The last executive with links to both Google and Apple has resigned from Google's board of directors today, taking a bite out of an ongoing US investigation into the companies' entanglements.
Genentech chairman Arthur Levinson, who has sat on the boards of both Google and Apple, today resigned from Google's board, effective immediately, Google announced.
Google gave no reason for Levinson’s departure, but earlier this year, the Federal Trade Commission began an antitrust investigation into the close ties between the boards of Google and Apple.
"Art has been a key part of Google's success these past five years, offering unvarnished advice and vital counsel on every big issue and opportunity Google has faced," said Google Chairman and CEO Eric Schmidt in a statement. "Though he leaves as a member of our board, Art will always have a special place at Google."
Levinson had been on Google's board since April 2004.
Analysts said the resignation should end the Federal Trade Commission investigation into whether Apple and Google violated antitrust laws by sharing directors. Google CEO Eric Schmidt resigned from the Apple board a few months after the FTC investigation was initiated last spring.
"Looks like the board conflicts between Apple and Google have finally been straightened out with Levinson resigning from Google's board," said Dan Olds, an analyst with The Gabriel Consulting Group.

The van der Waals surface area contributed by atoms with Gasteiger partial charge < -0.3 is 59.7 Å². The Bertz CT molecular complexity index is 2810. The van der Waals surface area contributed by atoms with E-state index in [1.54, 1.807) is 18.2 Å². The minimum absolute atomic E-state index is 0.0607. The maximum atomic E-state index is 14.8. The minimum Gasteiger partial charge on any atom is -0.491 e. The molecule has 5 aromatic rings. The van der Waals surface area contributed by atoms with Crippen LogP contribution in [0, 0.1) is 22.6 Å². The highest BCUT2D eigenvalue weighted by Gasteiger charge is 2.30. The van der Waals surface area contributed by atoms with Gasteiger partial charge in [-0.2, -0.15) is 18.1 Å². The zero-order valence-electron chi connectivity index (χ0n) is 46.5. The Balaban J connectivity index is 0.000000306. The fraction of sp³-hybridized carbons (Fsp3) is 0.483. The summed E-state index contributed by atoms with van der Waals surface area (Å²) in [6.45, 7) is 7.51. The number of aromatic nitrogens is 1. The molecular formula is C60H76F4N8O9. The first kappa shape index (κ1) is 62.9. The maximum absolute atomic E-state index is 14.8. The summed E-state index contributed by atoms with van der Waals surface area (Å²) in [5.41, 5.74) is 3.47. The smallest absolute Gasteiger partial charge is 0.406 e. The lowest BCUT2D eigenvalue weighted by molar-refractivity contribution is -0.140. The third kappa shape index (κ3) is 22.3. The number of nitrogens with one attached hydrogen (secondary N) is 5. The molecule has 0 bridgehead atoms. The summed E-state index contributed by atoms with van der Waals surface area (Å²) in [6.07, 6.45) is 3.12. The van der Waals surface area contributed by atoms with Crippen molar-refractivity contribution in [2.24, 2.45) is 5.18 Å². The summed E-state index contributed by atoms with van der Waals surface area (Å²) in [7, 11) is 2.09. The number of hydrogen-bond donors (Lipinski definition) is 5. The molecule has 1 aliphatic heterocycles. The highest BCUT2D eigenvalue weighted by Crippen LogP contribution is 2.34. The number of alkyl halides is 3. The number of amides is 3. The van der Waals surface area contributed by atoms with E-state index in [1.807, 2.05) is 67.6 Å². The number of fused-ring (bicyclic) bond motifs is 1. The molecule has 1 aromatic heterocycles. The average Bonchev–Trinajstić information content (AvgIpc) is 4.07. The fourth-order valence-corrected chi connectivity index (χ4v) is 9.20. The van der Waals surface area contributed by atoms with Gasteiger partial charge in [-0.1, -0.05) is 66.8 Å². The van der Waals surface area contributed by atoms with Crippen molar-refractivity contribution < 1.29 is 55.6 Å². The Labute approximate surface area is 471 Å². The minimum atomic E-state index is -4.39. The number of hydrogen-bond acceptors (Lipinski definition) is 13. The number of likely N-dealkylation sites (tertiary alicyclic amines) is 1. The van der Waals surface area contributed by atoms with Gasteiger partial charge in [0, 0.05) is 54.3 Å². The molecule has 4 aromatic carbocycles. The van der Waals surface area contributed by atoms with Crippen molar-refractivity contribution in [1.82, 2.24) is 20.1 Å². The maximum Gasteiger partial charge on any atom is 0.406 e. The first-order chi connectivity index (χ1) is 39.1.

"This should put to rest any government investigation, at least on these issues. Levinson needed to do this and probably should have done it right after Schmidt left Apple's board. I'm not sure why he waited this long, unless he was having a hard time making up his mind."
The FTC has yet to update the status of the probe after today's resignation of Levinson, the only remaining director to sit on both boards.
The FTC had heightened its focus on Levinson and Schmidt's roles on both boards along with the increased competition between Google and Apple.
For example, Google's Chrome browser competes directly with Apple's Safari, while Google's Android mobile device platform goes head-to-head with Apple's popular iPhone .
That competition grew a little more heated when, just last month, Google announced the Chrome OS , which will go up against desktop operating systems like Apple's Mac OS X.
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